Empathy Guesthouse

As I had come to Korea well before the semester was set to begin (March 3rd), I had ample time and little idea what to do with it.  My Korean friend with whom I’d planned spending most of my time ended up being much busier than he had originally thought.  Now I had three weeks in Daegu and was unsure what to do.  Last summer, I had stayed in Empathy Guesthouse in downtown Daegu, and they’d just opened a new branch- Empathy Dongseongno Hostel. I decided to stay there.

When I stepped through the entrance to the hostel, the staff immediately recognized me, greeting me with warm smiles.  I felt like I was already at home even though I’d never been to this location before.  I was shown to my dormitory-style room, where I rested after a day of travel.  That night, I was feeling a little bored and a little lonely.  Then, I heard a knock on my door. The staff invited me to share their dinner.  A little effort on both sides to communicate in a mixture of English, Korean, and Spanish led to some fun conversations assisted by the ample use of body-language.

During my three weeks at Empathy Dongseongno, I was treated like a member of their family.  We ate, drank, played games, and even went on a day trip to Andong.  The Empathy staff showed true generosity to me when I was going through a rather difficult time and were patient with my shyness.  They pushed me to practice my Korean so that we could better communicate.  I visited a couple times during my semester and also attended a presentation by a former North Korean dancer who used to perform at parties there.

While talking with some of the guesthouse staff, I learned more about the fact that Empathy Guesthouse was founded by the Center for North Korean defectors and that twenty percent of its profits go toward supporting resettlement programs.  Empathy Guesthouse is a social enterprise, which refers to a company that sells or produces goods or services as a means to raise the local community’s quality of life by providing jobs or social services to vulnerable members of society.  On top of that, Empathy SEEDS works to increase tourism and international exchange in Daegu. After learning about these efforts, I began to appreciate this enterprise and my new family even more.

 If you find yourself in Daegu, be sure to stay at Empathy!  

Global Standards of Beauty

Modeling at Daegu Arts University and Part-time Princess

I’ve never considered myself particularly beautiful.  Of course, there are some features of my appearance that I like more than others, but, overall, I’d consider myself to be quite average … And I’m perfectly content with this.

When I came to Korea, I became aware that my appearance was ‘exotic’.  Strangers would tell me that I was beautiful and inquire as to where I came from.  … This led to some interesting opportunities which I could never have entertained back in the U.S.  At my internship company, I was asked during the interview if I would be okay to model for them.  Thinking it was a joke, I laughingly agreed to the suggestion. A couple of weeks later, I was called upon by my superior to receive free facial treatments which they would record and use for advertisement purposes.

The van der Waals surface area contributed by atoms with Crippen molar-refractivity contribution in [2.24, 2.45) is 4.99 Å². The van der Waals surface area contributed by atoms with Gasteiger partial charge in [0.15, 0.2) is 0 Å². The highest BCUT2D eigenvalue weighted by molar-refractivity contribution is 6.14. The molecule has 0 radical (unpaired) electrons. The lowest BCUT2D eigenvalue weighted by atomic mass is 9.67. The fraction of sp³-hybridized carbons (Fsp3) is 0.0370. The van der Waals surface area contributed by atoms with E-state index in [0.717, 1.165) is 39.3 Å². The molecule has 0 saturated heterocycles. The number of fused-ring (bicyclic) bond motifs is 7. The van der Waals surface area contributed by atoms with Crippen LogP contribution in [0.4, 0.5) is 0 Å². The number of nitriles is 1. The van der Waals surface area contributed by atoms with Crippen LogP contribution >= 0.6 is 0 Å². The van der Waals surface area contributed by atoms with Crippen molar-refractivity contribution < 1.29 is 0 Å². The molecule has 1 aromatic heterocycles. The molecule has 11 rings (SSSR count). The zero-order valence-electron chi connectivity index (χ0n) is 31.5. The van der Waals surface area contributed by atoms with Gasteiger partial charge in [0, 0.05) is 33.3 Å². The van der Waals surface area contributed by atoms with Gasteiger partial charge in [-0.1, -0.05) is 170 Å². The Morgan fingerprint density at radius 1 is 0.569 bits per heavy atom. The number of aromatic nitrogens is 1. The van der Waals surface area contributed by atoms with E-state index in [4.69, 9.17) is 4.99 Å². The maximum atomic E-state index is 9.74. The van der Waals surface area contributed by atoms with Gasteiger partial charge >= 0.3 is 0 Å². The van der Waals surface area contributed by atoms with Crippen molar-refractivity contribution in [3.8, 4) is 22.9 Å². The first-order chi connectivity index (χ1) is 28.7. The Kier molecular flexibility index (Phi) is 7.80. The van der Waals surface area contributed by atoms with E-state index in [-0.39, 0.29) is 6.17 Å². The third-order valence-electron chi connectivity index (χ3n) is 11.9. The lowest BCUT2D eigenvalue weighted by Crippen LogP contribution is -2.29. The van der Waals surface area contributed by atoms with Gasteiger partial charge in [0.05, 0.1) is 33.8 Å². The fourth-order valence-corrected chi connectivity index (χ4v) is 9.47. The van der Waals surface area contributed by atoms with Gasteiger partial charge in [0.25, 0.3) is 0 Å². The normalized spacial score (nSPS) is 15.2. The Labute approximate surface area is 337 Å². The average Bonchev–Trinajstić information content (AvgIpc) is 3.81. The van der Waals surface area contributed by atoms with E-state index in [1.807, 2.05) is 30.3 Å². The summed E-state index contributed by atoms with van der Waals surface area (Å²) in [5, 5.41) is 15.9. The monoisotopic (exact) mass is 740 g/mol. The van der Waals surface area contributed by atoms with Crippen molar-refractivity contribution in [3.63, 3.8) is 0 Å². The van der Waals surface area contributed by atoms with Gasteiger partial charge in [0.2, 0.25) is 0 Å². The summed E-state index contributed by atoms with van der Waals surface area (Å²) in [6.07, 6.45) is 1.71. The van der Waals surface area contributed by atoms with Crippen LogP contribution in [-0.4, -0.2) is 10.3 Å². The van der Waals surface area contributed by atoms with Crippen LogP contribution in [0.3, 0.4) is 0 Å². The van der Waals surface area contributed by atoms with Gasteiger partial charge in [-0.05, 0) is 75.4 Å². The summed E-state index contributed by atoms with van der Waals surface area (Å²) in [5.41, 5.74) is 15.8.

Later, my friend offered to recommend me for a part-time job which she held—acting as a princess in an amusement park.  I just had to smile, hold a sign, and take pictures with guests while dressed as Alice (Alice in Wonderland).  The pay was good, there were free meals and snacks, and the job was actually pretty fun! I am not the type who fantasizes about working as a princess at Disney World or anything of the sort, but I enjoyed the part-time work nonetheless.

Most recently, I met some art students while drinking with friends in downtown Daegu.  They took my contact information and requested for me to be a model for their final projects. Along with two of my French friends, I made my way to the little arts school tucked away in the nearby mountains and modeled in some different outfits and themes.

Never before had I imagined these types of opportunities during my semester abroad in Korea. Modeling and the like  are certainly not an area in which I excel, and I don’t plan on pursuing anything related to that in the U.S. (not that it would even be an option :P) . Either way, these were certainly some memorable experiences.

Second First Impressions

Landing for the second time at ICN, I carried with me memories of my previous summer, expectations for the coming 5 months, and two giant suitcases.  As I wandered out from customs, I was bewildered again by my surroundings.  All of my senses were bombarded at once, so much that I didn’t even notice the face of my friend who had taken time out of his busy schedule to surprise me. Having a friend with me immediately removed my stress of having to navigate my way to the guesthouse alone. Instead, I could enjoy the taxi ride and take in the sights of Seoul.

My next few days in Seoul, I saw the city through new eyes.  What had before seemed hectic and crowded was now a beautifully orchestrated performance –each person had a role to fill and a place to go.  But what was my role? Where did I fit in?  These are questions that many foreigners ask ourselves as we try to find our place in Korean society.  The former Joseon ‘hermit nation,’ which has become increasingly friendly to Western foreigners, is a precarious place to reside.  As foreigners—waygookin—we may never succeed to become ‘Korean,’-but- nor will we be held to the same standards as Koreans.  Many western foreigners residing in Korea find freedom in this. I am beginning to navigate my way through the language and culture and hope to learn many new things during my time here.